How you can save on insurance after string of catastrophes

From bushfires to hailstorms and flooding, it was the most destructive and the most expensive summer on record for insurance companies.

How you can save on insurance after string of catastrophes

Six catastrophic events in five months have left insurers with a $4.6 billion bill that continues to grow.

From bushfires to hailstorms and flooding, it was the most destructive and the most expensive summer on record for insurance companies and home owners are set to be hit with higher premiums as a result.

New figures from the Insurance Council of Australia show the cost of disasters from September last year to the extraordinary flooding event in February has already resulted in more than $4.6 billion worth of claims.

The most recent bushfires alone resulted in an estimated $2.26 billion in losses – the insurance industry has already paid out $1.4 billion.

But the flipside is those insurers most exposed to the horror summer will look at recouping some of their costs.

Insurance Council of Australia chief Rob Whelan has told a parliamentary committee hearing most of the 242,000 claims were for damage, destruction of family homes, cars and belongings.

"This was the worst natural disaster season on record," he said on Tuesday.

Insurers have supplied $1.4 billion in repairs, rebuilds, new contents, cash settlements and financial support in bushfire-hit areas.

Images of thousands of people fleeing flames and trapped on the shores of Mallacoota were spread worldwide at the start of the year.

Mr Whelan says an air force flight was organised so insurers and damage assessors could access the cut-off town.

"They borrowed cars from locals, looked at more than 100 homes and businesses, and provided one-on-one guidance to their customers," he said.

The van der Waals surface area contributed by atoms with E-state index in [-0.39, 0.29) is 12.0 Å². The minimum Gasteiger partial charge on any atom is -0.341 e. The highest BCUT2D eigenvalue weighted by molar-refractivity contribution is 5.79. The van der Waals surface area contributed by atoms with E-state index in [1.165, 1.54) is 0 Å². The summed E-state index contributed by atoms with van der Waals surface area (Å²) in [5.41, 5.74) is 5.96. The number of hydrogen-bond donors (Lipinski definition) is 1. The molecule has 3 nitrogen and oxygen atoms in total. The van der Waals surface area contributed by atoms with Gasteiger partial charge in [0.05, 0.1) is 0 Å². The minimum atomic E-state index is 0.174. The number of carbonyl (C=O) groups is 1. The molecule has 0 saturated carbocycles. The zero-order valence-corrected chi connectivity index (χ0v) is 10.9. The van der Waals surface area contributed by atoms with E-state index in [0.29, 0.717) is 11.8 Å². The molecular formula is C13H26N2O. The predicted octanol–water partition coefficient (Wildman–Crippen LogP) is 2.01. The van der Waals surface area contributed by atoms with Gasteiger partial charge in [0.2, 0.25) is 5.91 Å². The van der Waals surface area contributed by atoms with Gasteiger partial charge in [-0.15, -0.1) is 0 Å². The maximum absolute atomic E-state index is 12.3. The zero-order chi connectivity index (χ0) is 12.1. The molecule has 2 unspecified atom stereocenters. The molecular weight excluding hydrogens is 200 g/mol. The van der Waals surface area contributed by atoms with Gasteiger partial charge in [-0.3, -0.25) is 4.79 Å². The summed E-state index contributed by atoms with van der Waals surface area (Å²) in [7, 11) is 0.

While insurers are still able to provider services in the midst of the coronavirus pandemic, having staff working from home and call centres closed has increased response times.

About 3000 claims regarding loss of rental income are currently being assessed.

The Insurance Council's head of risk and operations Karl Sullivan said pursuing tenants for unpaid rent was a matter for individual insurers.

Source : 9 News More   

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Golf club and sledgehammer allegedly used in fight which left man fighting for life

A golf club and a sledgehammer were allegedly used in a fight which has left an Adelaide man with life-threatening head injuries.

Golf club and sledgehammer allegedly used in fight which left man fighting for life

A golf club and a sledgehammer were allegedly used in a fight which has left an Adelaide man with life-threatening head injuries.

Witnesses told 9News the weapons were involved in the brawl between two men, aged 49 and 46, in the northern suburb of Elizabeth South this afternoon.

The 49-year-old was rushed to hospital by paramedics.

The other man, whose house he was visiting, has now been arrested.

He is expected to be charged with aggravated assault causing serious harm.

https://twitter.com/LucyHinton_9/status/1255006988435480576?ref_src=twsrc%5Etfw

He was expected to be refused police bail and will front the Elizabeth Magistrates Court tomorrow.

Police are looking for witnesses to the fight, at Underdown Rd.

Source : 9 News More   

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